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164,000 Rohingya have fled Burma since August 25, says UN


Fire engulfs homes in Gawdu Zara village after it was abandoned by Rohingya Muslims (AP)

Fire engulfs homes in Gawdu Zara village after it was abandoned by Rohingya Muslims (AP)

Fire engulfs homes in Gawdu Zara village after it was abandoned by Rohingya Muslims (AP)

About 164,000 Rohingya have flooded into Bangladesh since violence erupted in Burma on August 25, the UN's refugee agency said.

The updated figure came as j ournalists reported new fires burning in a Burmese village abandoned by Rohingya, with pages ripped from Islamic texts left on the ground, intensifying doubts about government claims that members of the persecuted minority had been destroying their own homes.

About two dozen journalists saw the fires in Gawdu Zara village in northern Rakhine state on a government-controlled trip.

About 164,000 Rohingya Muslims from the area have fled across the border to Bangladesh in less than two weeks after Rohingya insurgents attacked police outposts including in Gawdu Zara, the UNHCR said.

The Burmese military has said nearly 400 people, most they described as insurgents, had died in clashes and that troops were conducting "clearance operations". It has blamed insurgents for setting the villages on fire, without offering proof.

The Rohingya who have fled Burma described large-scale violence perpetrated by Burmese troops and Buddhist mobs - setting fire to their homes, spraying bullets indiscriminately, stabbing civilians and ordering them to abandon their homes or be killed.

On the Burmese side of the border, reporters saw no Rohingya in any of the five destroyed villages they were allowed to tour on Thursday, making it unlikely they could have been responsible for the fires.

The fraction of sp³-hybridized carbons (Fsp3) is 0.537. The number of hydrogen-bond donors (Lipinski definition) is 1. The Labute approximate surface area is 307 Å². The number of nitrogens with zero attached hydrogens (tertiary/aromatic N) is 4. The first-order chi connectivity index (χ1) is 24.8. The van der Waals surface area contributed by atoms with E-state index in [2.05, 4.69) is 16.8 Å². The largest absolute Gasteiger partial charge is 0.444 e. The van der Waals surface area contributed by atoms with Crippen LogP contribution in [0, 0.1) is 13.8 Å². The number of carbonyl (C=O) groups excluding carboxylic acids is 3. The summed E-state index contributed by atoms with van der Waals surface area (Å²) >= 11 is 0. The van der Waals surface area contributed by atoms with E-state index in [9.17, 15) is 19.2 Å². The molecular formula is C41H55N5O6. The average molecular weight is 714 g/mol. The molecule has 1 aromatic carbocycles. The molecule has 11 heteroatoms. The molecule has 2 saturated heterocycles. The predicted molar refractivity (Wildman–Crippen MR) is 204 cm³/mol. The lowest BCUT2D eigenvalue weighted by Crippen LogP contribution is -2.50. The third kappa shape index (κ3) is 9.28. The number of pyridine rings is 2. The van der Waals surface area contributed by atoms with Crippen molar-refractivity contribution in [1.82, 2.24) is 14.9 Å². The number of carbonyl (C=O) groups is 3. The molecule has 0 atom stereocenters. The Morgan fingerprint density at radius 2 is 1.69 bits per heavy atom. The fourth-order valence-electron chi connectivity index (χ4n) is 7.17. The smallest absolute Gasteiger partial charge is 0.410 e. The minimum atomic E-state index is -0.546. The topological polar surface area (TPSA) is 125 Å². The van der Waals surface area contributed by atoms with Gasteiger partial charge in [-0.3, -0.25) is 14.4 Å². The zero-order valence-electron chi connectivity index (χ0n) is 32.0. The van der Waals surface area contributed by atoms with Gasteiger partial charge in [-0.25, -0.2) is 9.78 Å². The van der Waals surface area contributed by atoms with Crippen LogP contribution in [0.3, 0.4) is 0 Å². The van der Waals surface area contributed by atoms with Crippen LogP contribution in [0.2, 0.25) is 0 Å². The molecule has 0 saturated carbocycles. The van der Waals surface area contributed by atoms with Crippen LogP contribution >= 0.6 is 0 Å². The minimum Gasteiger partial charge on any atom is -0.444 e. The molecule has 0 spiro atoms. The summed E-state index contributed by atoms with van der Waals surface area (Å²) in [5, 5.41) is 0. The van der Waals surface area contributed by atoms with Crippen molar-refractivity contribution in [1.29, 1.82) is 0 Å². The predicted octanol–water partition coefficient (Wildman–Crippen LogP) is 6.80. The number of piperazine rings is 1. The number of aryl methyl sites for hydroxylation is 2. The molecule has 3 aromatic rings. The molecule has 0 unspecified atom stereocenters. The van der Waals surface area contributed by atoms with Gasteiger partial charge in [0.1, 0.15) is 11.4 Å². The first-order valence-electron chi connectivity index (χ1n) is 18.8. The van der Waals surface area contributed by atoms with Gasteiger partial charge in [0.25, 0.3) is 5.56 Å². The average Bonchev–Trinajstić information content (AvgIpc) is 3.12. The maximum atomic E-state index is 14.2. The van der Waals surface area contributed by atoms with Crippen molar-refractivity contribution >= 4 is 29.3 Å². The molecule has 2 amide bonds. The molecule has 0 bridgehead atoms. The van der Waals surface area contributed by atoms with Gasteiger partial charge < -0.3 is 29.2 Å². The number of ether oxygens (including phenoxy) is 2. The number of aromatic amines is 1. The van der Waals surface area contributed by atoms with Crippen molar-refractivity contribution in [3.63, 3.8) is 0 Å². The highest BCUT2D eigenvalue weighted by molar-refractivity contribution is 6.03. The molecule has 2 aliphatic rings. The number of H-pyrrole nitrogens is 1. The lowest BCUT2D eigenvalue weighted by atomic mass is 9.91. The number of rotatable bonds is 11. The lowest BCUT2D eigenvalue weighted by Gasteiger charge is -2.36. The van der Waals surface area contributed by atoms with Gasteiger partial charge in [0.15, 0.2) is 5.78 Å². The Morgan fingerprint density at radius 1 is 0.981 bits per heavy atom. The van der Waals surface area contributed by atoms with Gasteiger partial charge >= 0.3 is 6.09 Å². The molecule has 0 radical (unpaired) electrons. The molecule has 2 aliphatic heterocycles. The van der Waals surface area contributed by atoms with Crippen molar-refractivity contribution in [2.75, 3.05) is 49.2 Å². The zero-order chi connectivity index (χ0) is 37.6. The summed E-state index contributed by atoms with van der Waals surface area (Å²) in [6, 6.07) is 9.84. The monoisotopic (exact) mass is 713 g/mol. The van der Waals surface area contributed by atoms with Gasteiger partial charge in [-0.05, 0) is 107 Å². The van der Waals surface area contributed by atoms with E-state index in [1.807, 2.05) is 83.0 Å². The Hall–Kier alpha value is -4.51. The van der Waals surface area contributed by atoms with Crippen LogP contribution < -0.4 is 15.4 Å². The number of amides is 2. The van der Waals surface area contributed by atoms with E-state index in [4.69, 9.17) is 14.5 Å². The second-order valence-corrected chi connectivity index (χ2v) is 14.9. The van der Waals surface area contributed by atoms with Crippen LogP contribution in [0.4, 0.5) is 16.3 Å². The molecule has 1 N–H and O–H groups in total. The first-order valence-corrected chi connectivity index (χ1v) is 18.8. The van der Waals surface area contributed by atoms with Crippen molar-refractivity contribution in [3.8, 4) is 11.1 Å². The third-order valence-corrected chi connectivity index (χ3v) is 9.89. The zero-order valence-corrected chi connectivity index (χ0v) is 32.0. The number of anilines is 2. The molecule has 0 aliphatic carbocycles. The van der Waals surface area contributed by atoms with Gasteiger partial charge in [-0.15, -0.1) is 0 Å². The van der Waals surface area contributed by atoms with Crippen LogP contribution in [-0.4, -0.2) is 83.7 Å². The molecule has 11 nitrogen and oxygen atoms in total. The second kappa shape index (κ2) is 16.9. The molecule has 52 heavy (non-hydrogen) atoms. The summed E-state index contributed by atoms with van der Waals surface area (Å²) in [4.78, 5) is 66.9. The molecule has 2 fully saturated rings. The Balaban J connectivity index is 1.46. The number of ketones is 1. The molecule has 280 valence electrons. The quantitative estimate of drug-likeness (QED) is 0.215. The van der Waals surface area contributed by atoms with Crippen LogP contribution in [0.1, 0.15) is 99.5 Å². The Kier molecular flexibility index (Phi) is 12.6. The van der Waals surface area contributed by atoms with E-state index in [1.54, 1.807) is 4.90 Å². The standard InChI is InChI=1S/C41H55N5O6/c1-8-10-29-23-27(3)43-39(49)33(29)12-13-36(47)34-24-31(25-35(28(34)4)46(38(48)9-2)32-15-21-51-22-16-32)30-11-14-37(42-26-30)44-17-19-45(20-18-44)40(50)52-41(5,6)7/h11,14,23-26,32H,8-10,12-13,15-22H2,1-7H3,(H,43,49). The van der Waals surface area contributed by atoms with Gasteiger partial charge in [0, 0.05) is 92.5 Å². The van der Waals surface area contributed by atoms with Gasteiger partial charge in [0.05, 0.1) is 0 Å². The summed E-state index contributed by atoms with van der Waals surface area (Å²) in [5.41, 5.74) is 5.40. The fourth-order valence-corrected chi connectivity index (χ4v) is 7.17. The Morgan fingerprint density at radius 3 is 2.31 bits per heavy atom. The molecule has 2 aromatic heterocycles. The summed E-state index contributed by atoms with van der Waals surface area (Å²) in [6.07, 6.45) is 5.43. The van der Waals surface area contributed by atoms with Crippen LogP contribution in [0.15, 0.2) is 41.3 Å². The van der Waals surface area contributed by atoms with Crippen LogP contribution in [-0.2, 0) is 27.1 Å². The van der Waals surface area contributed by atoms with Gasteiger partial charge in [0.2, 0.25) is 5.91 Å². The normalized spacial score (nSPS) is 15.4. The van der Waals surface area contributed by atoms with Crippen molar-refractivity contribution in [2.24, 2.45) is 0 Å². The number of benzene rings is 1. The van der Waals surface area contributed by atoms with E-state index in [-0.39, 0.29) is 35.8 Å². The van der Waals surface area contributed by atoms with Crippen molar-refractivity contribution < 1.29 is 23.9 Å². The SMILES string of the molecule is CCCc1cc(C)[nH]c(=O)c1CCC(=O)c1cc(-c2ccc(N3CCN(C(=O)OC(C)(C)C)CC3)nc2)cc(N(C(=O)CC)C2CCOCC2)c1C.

One ethnic Rakhine villager who emerged from the smoke said police and Rakhine Buddhists had set the fires.

No police were seen in the village beyond those who were accompanying the journalists, but about 10 Rakhine men with machetes were seen.

Among the buildings on fire was a madrassa, an Islamic school. Copies of books with texts from the Koran, Islam's holy book, were torn up and thrown outside.

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Another village the journalists visited, Ah Lel Than Kyaw, was blackened, obliterated and deserted.

Local police officer Aung Kyaw Moe said 18 people were killed in the village when the violence began last month. "From our side, there was one immigration officer dead, and we found 17 dead bodies from the enemy side," he said.

He said the fires were set on August 25, though some of them continued to burn. Virtually all buildings in the village seen by journalists had been burned, along with cars, motorbikes and bicycles that fleeing villagers left behind. A mosque was also damaged.

Burning Rohingya homes can make it less likely that they return. Tens of thousands were driven from their homes in another wave of violence in 2012. Many are now confined to camps, while the land they once held is either vacant or occupied by Buddhist squatters.

Burma refers to Rohingya as Bengalis, contending they migrated illegally from Bangladesh, though many Rohingya families have lived in Burma for generations.

Burmese leader Aung San Suu Kyi has dismissed the Rohingya crisis as a misinformation campaign.

According to her office, she said such misinformation helps promote the interests of "terrorists", a reference to the Rohingya insurgents who attacked security posts on August 25.

The crisis response director for Amnesty International called Ms Suu Kyi's response "unconscionable."

On Thursday, Ms Suu Kyi told reporters her government was working to improve security and livelihoods for Rohingya, but that it is "a little unreasonable to expect us to resolve everything in 18 months" since her administration took office.

With Rohingya fleeing by the thousands daily across the border, pushing existing camps in Bangladesh to the brink, the government in Dhaka pledged to build at least one more.

The International Organisation for Migration has pleaded for 18 million US dollars (£13 million) in foreign aid to help feed and shelter tens of thousands now packed into makeshift settlements or stranded in a no man's land between the two countries' borders.


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